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Cardinal Michael Fitzgerald is an expert on interreligious dialogue (Parramatta Diocese)

One of the Church’s foremost experts on interreligious dialogue, Cardinal Michael Fitzgerald, delivered a public lecture in Parramatta urging followers of different religions to engage with one another to counter violence and discrimination in the world and to draw closer to God. Source: Catholic Outlook. 

Cardinal Fitzgerald is the former head of the Vatican’s Pontifical Council for Interreligious Dialogue, now called the Dicastery for Interreligious Dialogue. 

In his lecture – presented by the Columban Centre for Christian-Muslim Relations and the Diocese of Parramatta – the British cardinal discussed developments inspired by Vatican II’s Nostra Aetate, an almost 60-year-old document that ushered in a new era in Christian relations with other religions.

He told the audience at St Patrick’s Cathedral Hall that since Nostra Aetate was published all popes had “faithfully followed” its teaching.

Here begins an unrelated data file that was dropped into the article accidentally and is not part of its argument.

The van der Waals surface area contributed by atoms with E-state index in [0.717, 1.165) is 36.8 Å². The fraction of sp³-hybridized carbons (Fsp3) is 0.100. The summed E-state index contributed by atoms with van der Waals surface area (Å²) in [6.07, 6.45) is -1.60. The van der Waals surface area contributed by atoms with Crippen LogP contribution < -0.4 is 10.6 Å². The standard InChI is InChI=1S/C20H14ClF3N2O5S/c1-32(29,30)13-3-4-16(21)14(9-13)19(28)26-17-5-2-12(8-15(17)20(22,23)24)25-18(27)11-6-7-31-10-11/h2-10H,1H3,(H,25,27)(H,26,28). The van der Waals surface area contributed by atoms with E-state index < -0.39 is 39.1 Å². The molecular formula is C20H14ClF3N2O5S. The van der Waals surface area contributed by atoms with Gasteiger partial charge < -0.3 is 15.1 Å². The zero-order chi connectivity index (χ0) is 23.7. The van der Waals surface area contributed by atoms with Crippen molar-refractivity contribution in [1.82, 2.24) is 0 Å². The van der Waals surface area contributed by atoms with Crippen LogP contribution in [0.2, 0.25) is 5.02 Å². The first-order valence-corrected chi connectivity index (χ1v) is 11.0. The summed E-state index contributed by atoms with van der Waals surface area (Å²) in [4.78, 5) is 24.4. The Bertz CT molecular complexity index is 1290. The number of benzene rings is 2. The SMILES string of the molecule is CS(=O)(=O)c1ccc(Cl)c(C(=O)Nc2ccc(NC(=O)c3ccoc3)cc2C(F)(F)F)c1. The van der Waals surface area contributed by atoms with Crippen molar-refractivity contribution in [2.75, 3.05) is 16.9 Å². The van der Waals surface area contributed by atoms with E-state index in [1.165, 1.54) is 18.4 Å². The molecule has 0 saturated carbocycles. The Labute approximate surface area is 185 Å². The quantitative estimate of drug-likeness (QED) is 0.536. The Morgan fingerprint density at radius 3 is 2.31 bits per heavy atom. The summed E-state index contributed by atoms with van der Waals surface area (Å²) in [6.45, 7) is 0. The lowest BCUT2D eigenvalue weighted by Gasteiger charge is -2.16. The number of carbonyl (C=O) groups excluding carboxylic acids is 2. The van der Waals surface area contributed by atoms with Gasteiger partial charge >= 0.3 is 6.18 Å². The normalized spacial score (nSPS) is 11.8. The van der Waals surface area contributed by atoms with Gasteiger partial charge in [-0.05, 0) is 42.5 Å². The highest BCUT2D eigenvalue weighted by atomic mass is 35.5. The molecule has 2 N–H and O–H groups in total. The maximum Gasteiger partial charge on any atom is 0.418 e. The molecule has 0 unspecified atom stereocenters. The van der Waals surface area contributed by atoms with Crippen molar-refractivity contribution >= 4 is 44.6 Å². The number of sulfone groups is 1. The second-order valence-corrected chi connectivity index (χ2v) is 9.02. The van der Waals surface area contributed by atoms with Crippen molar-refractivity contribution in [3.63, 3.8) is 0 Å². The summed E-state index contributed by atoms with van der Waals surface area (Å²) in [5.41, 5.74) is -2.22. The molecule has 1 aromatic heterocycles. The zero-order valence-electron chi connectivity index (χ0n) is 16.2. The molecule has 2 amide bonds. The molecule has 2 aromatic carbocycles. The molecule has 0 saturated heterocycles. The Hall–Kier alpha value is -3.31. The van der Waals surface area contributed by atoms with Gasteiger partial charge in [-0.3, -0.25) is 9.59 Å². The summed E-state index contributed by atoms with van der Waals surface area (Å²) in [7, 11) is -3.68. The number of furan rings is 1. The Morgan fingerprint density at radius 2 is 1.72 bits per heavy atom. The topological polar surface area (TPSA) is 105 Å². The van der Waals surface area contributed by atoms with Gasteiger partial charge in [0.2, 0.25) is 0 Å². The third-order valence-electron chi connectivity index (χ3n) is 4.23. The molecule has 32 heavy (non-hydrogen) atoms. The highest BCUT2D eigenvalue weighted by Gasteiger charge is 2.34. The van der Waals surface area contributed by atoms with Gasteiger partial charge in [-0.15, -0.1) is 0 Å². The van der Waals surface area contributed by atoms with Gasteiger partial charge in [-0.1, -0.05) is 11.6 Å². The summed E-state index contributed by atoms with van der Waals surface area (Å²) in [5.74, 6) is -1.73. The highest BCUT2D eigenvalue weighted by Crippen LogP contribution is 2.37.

Pope Francis, for example, had highlighted that interreligious dialogue “was a necessary condition for peace in the world and it is a duty for Christians as well as other religious communities”, Cardinal Fitzgerald said.

This striving for peace and understanding had only become more important since Nostra Aetate was published, he said. 

Greater travel and communication between people had allowed more opportunity for friendship, but also the opposite where “disrespect for a religious figure can provoke demonstrations on an almost universal scale”. 

Cardinal Fitzgerald said the first aim of interreligious dialogue was “to help people of different religions to live together in peace and harmony”.

“It implies breaking down prejudices and eliminating any discrimination based on religion,” he said, adding it was not easy and “should not be considered lightly”.

“For we must remember that peace on earth, between individuals and peoples and nations, is an anticipation of that peace which is in fact a mark of the Kingdom of Heaven.”

The second aim, he said, was to “foster cooperation among people of different religions in the service of humanity”.


Cardinal Fitzgerald on why interreligious dialogue is important now more than ever (By Antony Lawes, Catholic Outlook)